The family of a young water polo coach murdered inside a gymnasium bathroom last week have visited the Sydney school where their daughter’s life was taken.
Lilie James, 21, suffered horrific, fatal head injuries just before midnight on October 25, with her ex-boyfriend and colleague Paul Thijssen, 24 suspected to be responsible.
Devastated students, teachers and members of the community contributed to a huge collection of floral tributes and notes that piled up at the exclusive St Andrew’s Cathedral School in the wake of her death.
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A letter sent to parents and staff on Friday afternoon revealed James’ family had overcome unimaginable grief to visit the memorial created in honour of their daughter.
“This week the James family visited the school to see the floral tributes, cards and gifts left for Lilie,” St Andrew’s head of school Dr Julie McGonigle said.
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“As with every time I have spoken to them, they showed deep concern and compassion for how our students are coping at this time.
“That in itself, is testament to the calibre of this family. Please continue to uphold them in your prayers.”
The memorial will be in place until Sunday before the flowers are relocated to the Remembrance Garden at Kirrikee.
Parents and teachers lay flowers at the entrance to St Andrew’s Cathedral School in the Sydney CBD. Credit: DEAN LEWINS/AAPIMAGELilie James’ family has visited the memorial established in honour of their daughter. Credit: Supplied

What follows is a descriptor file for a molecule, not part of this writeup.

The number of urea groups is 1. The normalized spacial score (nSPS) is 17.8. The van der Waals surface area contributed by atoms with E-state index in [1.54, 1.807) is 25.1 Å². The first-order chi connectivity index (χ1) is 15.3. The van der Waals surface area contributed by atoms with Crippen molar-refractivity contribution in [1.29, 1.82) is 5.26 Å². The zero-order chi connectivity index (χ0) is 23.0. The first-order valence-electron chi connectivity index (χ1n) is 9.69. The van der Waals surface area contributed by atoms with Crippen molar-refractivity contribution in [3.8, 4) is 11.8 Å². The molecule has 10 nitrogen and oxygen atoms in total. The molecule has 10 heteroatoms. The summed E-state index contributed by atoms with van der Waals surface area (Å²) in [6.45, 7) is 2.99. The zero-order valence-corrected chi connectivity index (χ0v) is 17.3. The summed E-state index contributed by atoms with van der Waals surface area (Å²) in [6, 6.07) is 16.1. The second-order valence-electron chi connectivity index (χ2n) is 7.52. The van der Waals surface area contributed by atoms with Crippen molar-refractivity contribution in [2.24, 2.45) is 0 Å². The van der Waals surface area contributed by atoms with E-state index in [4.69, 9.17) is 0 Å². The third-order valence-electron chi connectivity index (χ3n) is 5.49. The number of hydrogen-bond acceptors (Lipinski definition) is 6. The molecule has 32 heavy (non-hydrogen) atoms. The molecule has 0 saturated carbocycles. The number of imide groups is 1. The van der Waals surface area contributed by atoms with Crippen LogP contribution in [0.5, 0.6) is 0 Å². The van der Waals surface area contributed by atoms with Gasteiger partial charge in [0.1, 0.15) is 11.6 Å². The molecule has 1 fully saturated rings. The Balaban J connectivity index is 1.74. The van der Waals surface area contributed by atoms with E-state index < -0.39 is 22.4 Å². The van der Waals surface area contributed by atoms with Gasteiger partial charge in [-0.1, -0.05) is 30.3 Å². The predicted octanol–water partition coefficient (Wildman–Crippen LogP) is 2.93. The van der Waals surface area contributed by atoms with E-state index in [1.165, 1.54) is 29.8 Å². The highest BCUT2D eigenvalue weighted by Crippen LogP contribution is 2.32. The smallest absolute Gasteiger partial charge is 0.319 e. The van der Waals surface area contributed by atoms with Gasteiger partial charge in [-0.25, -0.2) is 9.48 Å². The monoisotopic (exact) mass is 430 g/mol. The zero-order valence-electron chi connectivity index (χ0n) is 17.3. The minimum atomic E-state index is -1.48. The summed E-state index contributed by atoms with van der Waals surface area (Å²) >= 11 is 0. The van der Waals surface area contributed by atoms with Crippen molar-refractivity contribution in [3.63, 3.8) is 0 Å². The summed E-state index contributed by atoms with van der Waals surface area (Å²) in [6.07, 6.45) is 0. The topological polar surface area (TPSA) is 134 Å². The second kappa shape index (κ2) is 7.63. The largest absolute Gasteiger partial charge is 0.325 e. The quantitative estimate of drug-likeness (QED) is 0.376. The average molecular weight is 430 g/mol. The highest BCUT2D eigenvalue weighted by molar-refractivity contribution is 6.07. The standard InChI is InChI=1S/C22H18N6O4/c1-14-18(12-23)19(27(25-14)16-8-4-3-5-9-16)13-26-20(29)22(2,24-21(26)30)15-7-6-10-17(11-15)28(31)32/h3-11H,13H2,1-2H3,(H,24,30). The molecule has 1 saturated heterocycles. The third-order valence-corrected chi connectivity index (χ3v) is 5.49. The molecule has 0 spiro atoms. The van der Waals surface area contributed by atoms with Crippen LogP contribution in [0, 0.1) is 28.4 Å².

Significant resources have been offered to staff and students in the wake of James’ death, with small group sessions run by youth mental health foundation Headspace to be held for pupils taught by her and Thijssen.
McGonigle asked the community to keep students in their prayers, especially pupils starting exams “against this torrid backdrop”.
“I made a commitment last week that the horrors of this situation would not define our community and I thanked you for partnering with me. I remain unwavering in that commitment,” she said.
“What I could not have envisaged at the time was the sheer strength of the partnership that would be offered from students, staff and parents.
“Thank you, sincerely. Whilst I have no words that adequately express my thoughts and feelings about the incident, I am deeply grateful for your response.”
Meanwhile, the future of the sports centre’s staff toilet area was also addressed in the school note.
“Builders hoarding has been erected in front of that whole area so it cannot be seen and the area behind the hoarding is being demolished,” McGonigle said.
Thijssen is believed to have carried out his crime before using James’ phone to message her dad, asking him to pick her up.
“In essence, either he hoped the father would find Lilie or be there when the police found Lilie because he called them,” University of Newcastle criminologist Dr Xanthe Mallett told Sunrise this week.
After flicking off the message, Thijssen fled to Vaucluse in the city’s eastern suburbs and tipped off police with a call.
His body was recovered on Friday near the base of the cliffs. Items linked to the suspected murder had been found a day earlier near the same spot.
Detectives are not looking for any other suspects.
A GoFundMe campaign launched to support James’ family has raised more than $25,000.
If you need help in a crisis, call Lifeline on 13 11 14. For further information about depression contact beyondblue on 1300224636 or talk to your GP, local health professional or someone you trust.
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